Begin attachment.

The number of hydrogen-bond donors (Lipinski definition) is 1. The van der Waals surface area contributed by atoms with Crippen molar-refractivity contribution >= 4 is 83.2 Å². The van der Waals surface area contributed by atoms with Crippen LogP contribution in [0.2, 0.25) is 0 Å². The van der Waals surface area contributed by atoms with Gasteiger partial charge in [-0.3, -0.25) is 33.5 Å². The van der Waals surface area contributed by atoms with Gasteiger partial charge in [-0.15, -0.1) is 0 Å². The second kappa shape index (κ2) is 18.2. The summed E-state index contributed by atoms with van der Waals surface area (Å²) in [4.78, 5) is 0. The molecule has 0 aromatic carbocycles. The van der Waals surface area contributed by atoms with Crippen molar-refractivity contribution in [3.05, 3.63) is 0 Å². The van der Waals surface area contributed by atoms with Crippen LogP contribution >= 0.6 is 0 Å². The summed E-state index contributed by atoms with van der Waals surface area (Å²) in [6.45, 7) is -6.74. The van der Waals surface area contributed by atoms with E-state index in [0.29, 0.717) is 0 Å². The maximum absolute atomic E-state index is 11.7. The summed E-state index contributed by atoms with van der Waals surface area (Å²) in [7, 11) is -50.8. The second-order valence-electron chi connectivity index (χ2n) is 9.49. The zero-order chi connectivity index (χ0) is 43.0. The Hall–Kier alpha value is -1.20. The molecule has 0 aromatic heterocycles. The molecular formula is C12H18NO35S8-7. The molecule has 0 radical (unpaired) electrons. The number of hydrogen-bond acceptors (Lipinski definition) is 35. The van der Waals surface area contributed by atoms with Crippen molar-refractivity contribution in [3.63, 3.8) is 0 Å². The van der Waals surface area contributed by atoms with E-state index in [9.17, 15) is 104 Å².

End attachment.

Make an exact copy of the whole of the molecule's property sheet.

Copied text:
The number of hydrogen-bond donors (Lipinski definition) is 1. The van der Waals surface area contributed by atoms with Crippen molar-refractivity contribution >= 4 is 83.2 Å². The van der Waals surface area contributed by atoms with Crippen LogP contribution in [0.2, 0.25) is 0 Å². The van der Waals surface area contributed by atoms with Gasteiger partial charge in [-0.3, -0.25) is 33.5 Å². The van der Waals surface area contributed by atoms with Gasteiger partial charge in [-0.15, -0.1) is 0 Å². The second kappa shape index (κ2) is 18.2. The summed E-state index contributed by atoms with van der Waals surface area (Å²) in [4.78, 5) is 0. The molecule has 0 aromatic carbocycles. The van der Waals surface area contributed by atoms with Crippen molar-refractivity contribution in [3.05, 3.63) is 0 Å². The van der Waals surface area contributed by atoms with Crippen LogP contribution >= 0.6 is 0 Å². The summed E-state index contributed by atoms with van der Waals surface area (Å²) in [6.45, 7) is -6.74. The van der Waals surface area contributed by atoms with E-state index in [0.29, 0.717) is 0 Å². The maximum absolute atomic E-state index is 11.7. The summed E-state index contributed by atoms with van der Waals surface area (Å²) in [7, 11) is -50.8. The second-order valence-electron chi connectivity index (χ2n) is 9.49. The zero-order chi connectivity index (χ0) is 43.0. The Hall–Kier alpha value is -1.20. The molecule has 0 aromatic heterocycles. The molecular formula is C12H18NO35S8-7. The molecule has 0 radical (unpaired) electrons. The number of hydrogen-bond acceptors (Lipinski definition) is 35. The van der Waals surface area contributed by atoms with Crippen molar-refractivity contribution in [3.63, 3.8) is 0 Å². The van der Waals surface area contributed by atoms with E-state index in [9.17, 15) is 104 Å².